The Arch City Gardener

Journeys In St. Louis Gardening and Beyond

The Garden in Time

4 Comments

One of the benefits of a Midwest garden is the beauty each season brings. Here’s a look back at one garden bed as it appeared throughout 2014.

Late winter 2013 and spring can't get here soon enough.

Late winter 2013 and spring can’t get here soon enough.

The newly planted foxglove provided lots to look at as the garden got under way in spring. I love the maroon shades of the maple with the blue of the spruce

The newly planted foxglove provided lots to look at as the garden got under way in spring. I love the maroon shades of the maple with the blue of the spruce

Happy summer hydrangea. Little Lamb and Little Lime wind throughout the bed.

Happy summer hydrangea. Little Lamb and Little Lime wind throughout the bed.

I under-estimated just how many plants I will need and how long it will take to fill in this bed.

I underestimated just how many plants I will need and how long it will take to fill in this bed.  I also miscalculated on how large this penstemon would get. I moved her to the back in the fall.

The gayfeather returned this year...I still never really believe the stuff I put in the year before will come back.

The gayfeather returned this year…I still never really believe the stuff I put in the year before will come back.

A close up of texture and shapes. To keep in the garden or snip to add to a vase?

A close up of texture and shapes. To keep in the garden or snip to add to a vase?

Anchoring the south edge of the patio bed, the rudbeckia is a profusion of blooms in the hottest month of the summer.

Anchoring the south edge of the patio bed, the rudbeckia is a profusion of blooms in the hottest month of the summer.

As summer give way to autumn, the rusty brown plumes on this perennial grass contrast well with the blue spruce

As summer give way to autumn, the rusty brown plumes on this perennial grass contrast well with the blue spruce

The grasses plumes drape gracefully under the weight of a wet snow.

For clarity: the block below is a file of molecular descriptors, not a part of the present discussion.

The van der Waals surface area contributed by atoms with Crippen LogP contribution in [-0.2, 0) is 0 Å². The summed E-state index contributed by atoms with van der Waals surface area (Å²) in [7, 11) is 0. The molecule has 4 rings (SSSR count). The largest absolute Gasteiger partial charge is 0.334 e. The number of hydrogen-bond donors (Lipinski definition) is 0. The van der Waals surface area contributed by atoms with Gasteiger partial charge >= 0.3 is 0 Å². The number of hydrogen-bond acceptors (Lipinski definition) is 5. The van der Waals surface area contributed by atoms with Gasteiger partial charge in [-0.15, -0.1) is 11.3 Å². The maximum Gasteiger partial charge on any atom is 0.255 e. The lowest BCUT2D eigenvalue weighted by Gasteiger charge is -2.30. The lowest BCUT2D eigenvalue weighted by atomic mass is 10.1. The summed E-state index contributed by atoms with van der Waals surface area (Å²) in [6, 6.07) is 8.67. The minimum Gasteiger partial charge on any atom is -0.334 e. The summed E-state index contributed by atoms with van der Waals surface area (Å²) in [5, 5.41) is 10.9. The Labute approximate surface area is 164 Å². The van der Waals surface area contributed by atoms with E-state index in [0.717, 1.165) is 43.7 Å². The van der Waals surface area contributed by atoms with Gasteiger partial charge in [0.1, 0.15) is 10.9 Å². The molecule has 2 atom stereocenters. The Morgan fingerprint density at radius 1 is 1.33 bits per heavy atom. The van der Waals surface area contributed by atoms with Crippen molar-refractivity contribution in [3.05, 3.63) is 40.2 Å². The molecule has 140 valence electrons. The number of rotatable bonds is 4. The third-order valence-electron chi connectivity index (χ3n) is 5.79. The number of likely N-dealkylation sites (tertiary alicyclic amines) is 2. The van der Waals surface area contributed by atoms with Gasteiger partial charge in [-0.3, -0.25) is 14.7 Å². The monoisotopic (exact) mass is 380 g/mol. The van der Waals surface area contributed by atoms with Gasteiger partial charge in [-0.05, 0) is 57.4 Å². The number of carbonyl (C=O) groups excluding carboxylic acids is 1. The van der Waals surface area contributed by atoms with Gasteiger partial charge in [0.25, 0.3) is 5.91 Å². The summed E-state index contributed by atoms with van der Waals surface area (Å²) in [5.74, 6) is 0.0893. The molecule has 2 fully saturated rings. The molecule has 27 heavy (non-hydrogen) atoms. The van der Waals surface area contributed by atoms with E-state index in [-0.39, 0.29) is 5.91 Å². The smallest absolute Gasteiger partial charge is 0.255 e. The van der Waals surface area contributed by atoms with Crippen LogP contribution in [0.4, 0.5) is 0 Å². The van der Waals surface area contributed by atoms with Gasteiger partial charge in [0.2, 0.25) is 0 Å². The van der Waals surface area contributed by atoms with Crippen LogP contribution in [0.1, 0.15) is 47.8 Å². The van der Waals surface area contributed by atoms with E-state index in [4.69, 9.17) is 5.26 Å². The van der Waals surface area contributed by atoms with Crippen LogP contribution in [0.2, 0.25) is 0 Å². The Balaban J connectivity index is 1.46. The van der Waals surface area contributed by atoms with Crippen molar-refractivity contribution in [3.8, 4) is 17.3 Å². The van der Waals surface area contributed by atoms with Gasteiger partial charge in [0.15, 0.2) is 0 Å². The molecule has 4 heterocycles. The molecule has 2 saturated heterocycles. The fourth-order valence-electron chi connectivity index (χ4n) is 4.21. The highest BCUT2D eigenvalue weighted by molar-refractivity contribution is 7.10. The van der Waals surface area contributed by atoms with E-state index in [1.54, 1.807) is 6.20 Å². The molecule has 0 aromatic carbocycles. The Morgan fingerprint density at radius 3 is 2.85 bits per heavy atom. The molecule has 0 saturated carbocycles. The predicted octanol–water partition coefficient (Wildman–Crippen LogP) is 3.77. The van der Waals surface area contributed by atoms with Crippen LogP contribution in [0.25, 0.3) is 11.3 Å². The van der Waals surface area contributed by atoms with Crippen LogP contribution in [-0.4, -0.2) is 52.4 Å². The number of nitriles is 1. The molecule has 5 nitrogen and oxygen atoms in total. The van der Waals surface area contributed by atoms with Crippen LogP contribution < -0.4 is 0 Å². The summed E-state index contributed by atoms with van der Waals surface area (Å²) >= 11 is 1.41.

The grasses plumes drape gracefully under the weight of a wet snow.

The muted tones of fall beneath a blanket of snow: Harvest brown foliage and faded hydrangea blooms and the tall maple at the top of the bed; maroon leaves on the Japanese maple; and the tall pine in my neighbor's yard.

The muted tones of fall beneath a blanket of snow: Harvest brown foliage and faded hydrangea blooms and the tall maple at the top of the bed; maroon leaves on the Japanese maple; and the tall pine in my neighbor’s yard.

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Author: mjarz

Welcome to the Arch City Gardener. My name is Mimi and I started this blog to share my journeys in learning to garden in St. Louis County, Missouri and learn more from my readers who garden. Thanks for reading The Arch City Gardener.

4 thoughts on “The Garden in Time

  1. I enjoy seeing the progress of your garden! I think I had some of that Huskers Red Penstemon (I laughed out loud when you wrote I never truly believe stuff will come back …), but it I think has been beaten out by the Black Eyed Susan gang in my garden which comes back with a vengeance each year. I will have to plant some more – safely away from the gang – because it is beautiful! I am fortunate to have migrated this year but I usually stare out frosty windows asking myself how will anything live to come back in the garden in spring?

    • Thanks for your note and thanks for reading. That bunch of Black Eyed Susan’s have been in that spot for 2 summers and I have already divided it liberally! It is vigorous and wants to take over, but I love the way it looks. The Husker Red really took me by surprise when it got so large. The back yard is a never ending experiment.

  2. Nice! I like your garden, especailly the curving path and round patio (we just got a round patio installed), the big patch of Rudbeckia, and the patch of Smooth Penstemon. Your Liatris was growing very nicely for you, mine always flops.

  3. Thanks. The Listeria is a vAriety thAt is not supposed to flop. It was the to its promise.

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